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So this is how Kevin Smith's bluster ends - with his once-trumpeted thriller "Red State" essentially going directly to DVD.

It seemed such a big deal in January, when Smith returned to the Sundance Film Festival (home of his early career triumphs "Clerks" and "Chasing Amy") with his first horror-thriller, "Red State." (Here's my review, written during Sundance.)

The movie - about a fundamentalist Christian sect killing off horny teen-agers, then getting into an armed standoff with the Feds - had so much marketable material going for it:

It had a good cast, led by John Goodman, Oscar winner Melissa Leo, and a standout performance by Michael Parks as the cult's charismatic leader.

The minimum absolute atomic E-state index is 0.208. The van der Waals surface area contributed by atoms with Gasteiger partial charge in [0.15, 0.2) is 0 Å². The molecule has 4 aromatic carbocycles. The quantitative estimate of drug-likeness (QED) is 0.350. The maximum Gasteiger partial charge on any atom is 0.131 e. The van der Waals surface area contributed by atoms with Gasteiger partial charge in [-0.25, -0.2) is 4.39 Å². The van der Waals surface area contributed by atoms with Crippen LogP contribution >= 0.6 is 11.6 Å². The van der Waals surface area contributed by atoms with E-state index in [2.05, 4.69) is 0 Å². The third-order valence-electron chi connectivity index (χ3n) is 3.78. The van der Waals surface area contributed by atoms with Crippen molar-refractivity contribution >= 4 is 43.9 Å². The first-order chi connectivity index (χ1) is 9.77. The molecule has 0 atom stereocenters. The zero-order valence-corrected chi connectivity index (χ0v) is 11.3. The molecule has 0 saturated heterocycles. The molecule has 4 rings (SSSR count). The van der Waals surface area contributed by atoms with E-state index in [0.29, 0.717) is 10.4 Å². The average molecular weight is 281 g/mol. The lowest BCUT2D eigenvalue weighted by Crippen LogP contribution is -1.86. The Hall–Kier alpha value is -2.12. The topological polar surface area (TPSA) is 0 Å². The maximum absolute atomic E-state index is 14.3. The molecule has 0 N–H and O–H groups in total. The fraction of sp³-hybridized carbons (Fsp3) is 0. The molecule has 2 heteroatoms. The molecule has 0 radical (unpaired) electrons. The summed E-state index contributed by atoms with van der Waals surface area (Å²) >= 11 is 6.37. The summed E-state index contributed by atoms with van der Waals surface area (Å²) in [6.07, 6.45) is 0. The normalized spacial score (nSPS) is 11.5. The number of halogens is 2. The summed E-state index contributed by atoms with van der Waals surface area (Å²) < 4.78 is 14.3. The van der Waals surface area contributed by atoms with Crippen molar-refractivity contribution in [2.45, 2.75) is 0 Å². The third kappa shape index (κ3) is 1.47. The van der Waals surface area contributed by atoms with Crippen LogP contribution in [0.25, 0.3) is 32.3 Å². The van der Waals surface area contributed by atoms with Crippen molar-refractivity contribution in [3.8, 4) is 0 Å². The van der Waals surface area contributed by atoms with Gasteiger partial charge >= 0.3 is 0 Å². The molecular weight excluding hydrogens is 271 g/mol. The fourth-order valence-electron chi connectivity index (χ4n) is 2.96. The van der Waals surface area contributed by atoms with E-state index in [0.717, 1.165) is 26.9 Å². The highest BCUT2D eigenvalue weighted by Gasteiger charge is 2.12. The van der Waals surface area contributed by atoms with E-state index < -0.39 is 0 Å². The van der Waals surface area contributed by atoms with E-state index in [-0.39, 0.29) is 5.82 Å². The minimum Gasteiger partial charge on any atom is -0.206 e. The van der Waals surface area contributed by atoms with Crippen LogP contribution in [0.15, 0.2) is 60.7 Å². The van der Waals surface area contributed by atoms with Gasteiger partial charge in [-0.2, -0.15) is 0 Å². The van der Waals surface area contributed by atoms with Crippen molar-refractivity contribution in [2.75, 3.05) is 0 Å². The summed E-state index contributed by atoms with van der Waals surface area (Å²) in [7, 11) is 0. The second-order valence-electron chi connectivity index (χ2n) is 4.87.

It had Smith's snappy dialogue, better than much of his recent output.

It had built-in controversy, with the gay-hatin' Westboro Baptist Church folks visiting Park City to publicize, er, protest the film.

And there was the added lure at Sundance when Smith hinted that he would auction off distribution rights to the film at the first screening at the Eccles Theatre.

Then Smith pulled a bait-and-switch on the industry types, with a fake "auction" that instead was an announcement that he would self-distribute the film - using his massive Twitter following to drum up publicity without spending a dime.

At the time, Smith promised nationwide theatrical distribution this month - after a "roadshow" tour in which Smith would charge $20 in selected cities to see the movie and then listen to him spout off afterward.

Instead, the movie comes out today on DVD, after a lengthy stint on video-on-demand.

If Smith made back the $4 million he told Sundance audiences the movie cost to make (which, according to /Film, he says he did in April), more power to him.

But, in spite of all of Smith's bluster about the power of the Internet and bucking the system, what he's got in the end is one of the most common byproducts of the Hollywood system: A direct-to-DVD horror movie that never got a chance to play theaters.